Tobago travel advice

Where to go in Tobago

Jason Radix is the general manager of Blue Waters Inn. He shares his Tobago travel advice:
“Come to Speyside! It’s one of the best kept secrets as most people go to the southwest side of the island, near the airport. Not as many people venture to the northeast, but It’s a place where most of the natural history of the island is concentrated. You have the Main Ridge Forest Reserve, the Argyle Waterfall, several natural forested areas with a high diversity of flora and fauna. And of course, there are the marine sites, which are ideal for snorkelling and diving as well. Most of our healthiest reefs are here. We also have two islands – Little Tobago and Goat Island – which have a lot of history.”
Jason Radix portrait
Jason Radix, general manager, Blue Waters Inn
Jason speaks about the surrounding area of Speyside. [01:55]

Foodie advice

Mia Persad-Douglas, from Footprints Eco Resort and Spa shares her top Tobago travel advice for foodies: “The crab and dumpling is a specialty. It is quite a lot of work – so if you’re not into fighting for your food, then I recommend trying the conch instead – that is excellent. But we get all kinds of wonderful seafood. The fish is almost always fresh, there’s lobster, shrimp... As for fruits – just try all the fruits that are exotic to you at home, they taste so much more wonderful when they are picked off the trees. The sugars have had time to develop, and it’s a different experience. Even the bananas are amazing!”

Meet the locals

Kaye is one of the owners of Native Abode, a family run guesthouse in Crown Point. She shares her Tobago travel advice: “One of the things I would recommend is not just having a beach vacation but having a community experience. Interact more with locals and think “If I were a Tobagonian – what would I do, what would I see, what would eat? How would I live? Where would I live?” So I would encourage visitors to live with us in small community guesthouses and bed and breakfasts. I would encourage them to come and eat like us. Eat what we eat! Taste our crab and dumpling, taste our coconut bake, our soursop punches. I would also encourage them to come and see how our ancestors used to live: see the dance of the cocoa. Watch the fishermen pulling seine. And of course – they need to lime like us! Go on a river lime, try out Sunday School. Try the waterfalls. And at the end of the experience where you have lived like us – we will say you have become one of us!“

Responsible turtle watching

Tanya Clovis, from SOS Tobago, an NGO dedicated to the protection of sea turtles on Tobago, shares her Tobago travel advice for having the best – and most responsible – turtle watching experience: “We recommend not bringing a camera – but just enjoying the experience. If a flash goes off it can really throw things off for the turtle and the rest of the turtle viewing crowd. Maintain a respectful distance from the turtle. When she is laying, if we have a manageable crowd, we take people closer to see the eggs actually dropping then leave her to cover and disguise her nest in peace. You want to wear comfortable clothes. The beach is uneven as there are nests all over the place. Darker coloured clothes are a good idea, light clothes pick up a lot of ambient light from the beach.”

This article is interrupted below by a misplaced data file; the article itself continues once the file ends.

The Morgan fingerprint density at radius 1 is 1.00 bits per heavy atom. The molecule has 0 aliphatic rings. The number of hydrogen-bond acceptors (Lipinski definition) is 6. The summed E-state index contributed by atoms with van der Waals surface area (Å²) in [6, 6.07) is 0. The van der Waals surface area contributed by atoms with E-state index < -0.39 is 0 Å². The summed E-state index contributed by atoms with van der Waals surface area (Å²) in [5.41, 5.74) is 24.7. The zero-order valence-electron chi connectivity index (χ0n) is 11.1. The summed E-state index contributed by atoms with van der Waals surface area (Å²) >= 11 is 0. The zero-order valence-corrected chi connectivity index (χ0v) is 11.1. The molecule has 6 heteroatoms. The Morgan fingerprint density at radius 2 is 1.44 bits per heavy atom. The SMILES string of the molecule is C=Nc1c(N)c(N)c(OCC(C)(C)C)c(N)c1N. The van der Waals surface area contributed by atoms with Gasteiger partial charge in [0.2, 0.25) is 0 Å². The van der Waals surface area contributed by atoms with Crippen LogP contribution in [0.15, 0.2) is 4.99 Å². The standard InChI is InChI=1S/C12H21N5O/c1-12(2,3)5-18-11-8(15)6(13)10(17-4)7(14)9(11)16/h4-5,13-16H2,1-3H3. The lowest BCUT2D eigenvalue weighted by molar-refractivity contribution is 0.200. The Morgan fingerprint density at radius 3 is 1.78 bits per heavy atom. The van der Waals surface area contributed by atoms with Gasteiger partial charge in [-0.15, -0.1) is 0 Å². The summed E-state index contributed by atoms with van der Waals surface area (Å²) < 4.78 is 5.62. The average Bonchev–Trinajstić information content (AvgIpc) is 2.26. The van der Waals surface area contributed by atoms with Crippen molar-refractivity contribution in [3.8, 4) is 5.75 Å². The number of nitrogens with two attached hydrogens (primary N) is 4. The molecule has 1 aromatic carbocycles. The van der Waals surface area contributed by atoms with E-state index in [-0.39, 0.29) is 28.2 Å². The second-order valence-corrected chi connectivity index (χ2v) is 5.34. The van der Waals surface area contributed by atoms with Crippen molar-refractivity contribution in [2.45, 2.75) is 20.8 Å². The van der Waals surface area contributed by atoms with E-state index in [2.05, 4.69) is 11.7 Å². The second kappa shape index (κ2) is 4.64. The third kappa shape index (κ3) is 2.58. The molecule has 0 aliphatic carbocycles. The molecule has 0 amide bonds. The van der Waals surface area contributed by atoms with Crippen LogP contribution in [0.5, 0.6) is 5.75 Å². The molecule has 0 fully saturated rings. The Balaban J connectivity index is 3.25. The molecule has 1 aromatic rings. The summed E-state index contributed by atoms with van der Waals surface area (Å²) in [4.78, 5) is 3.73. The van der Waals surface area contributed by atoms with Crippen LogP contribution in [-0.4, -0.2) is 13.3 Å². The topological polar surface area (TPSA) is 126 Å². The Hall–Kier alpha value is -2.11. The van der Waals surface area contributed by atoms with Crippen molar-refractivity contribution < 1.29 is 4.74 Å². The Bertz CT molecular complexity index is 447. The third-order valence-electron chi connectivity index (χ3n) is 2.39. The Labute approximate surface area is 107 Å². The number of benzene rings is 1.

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Health & safety in Tobago


There is no malaria in Tobago, although other mosquito-borne diseases, including dengue fever, still exist. Use insect repellent, and wear long sleeves and trousers when possible, particularly in forested areas and after dusk. Near-invisible sand flies can also cause great annoyance – wearing citronella oil often works well as a chemical-free repellent. Visit your GP or travel clinic at least six weeks before departure to ensure you are up to date with all necessary vaccinations. Ensure your travel insurance covers emergency repatriation and evacuation as hospital facilities on Tobago are limited, although excellent care is available in Trinidad. Your policy should also include any activities which you intend to participate in, including diving. Manchineel trees are one of the most toxic in the world. Every part of this plant is dangerous; the poisonous sap will blister the skin on contact the skin. The trees can be found around the island, including several beaches; avoid standing under or near them – especially when raining – as the sap can drip. The fruit resembles a small green apple; the shiny leaves are similar to bay leaves. If you are on a guided tour your guide should point the trees out to you. Tap water is safe to drink in Tobago, although some may be put off by the chemical taste. Some places provide filters for the tap water – this is a better alternative than plastic bottles. Take note of the emergency numbers: 990 for an ambulance or fire brigade and 999 for the police. The seemingly endless, winding roads can cause queasiness even in those who don’t usually experience car sickness. Bring medication if prone; ginger is a good natural remedy.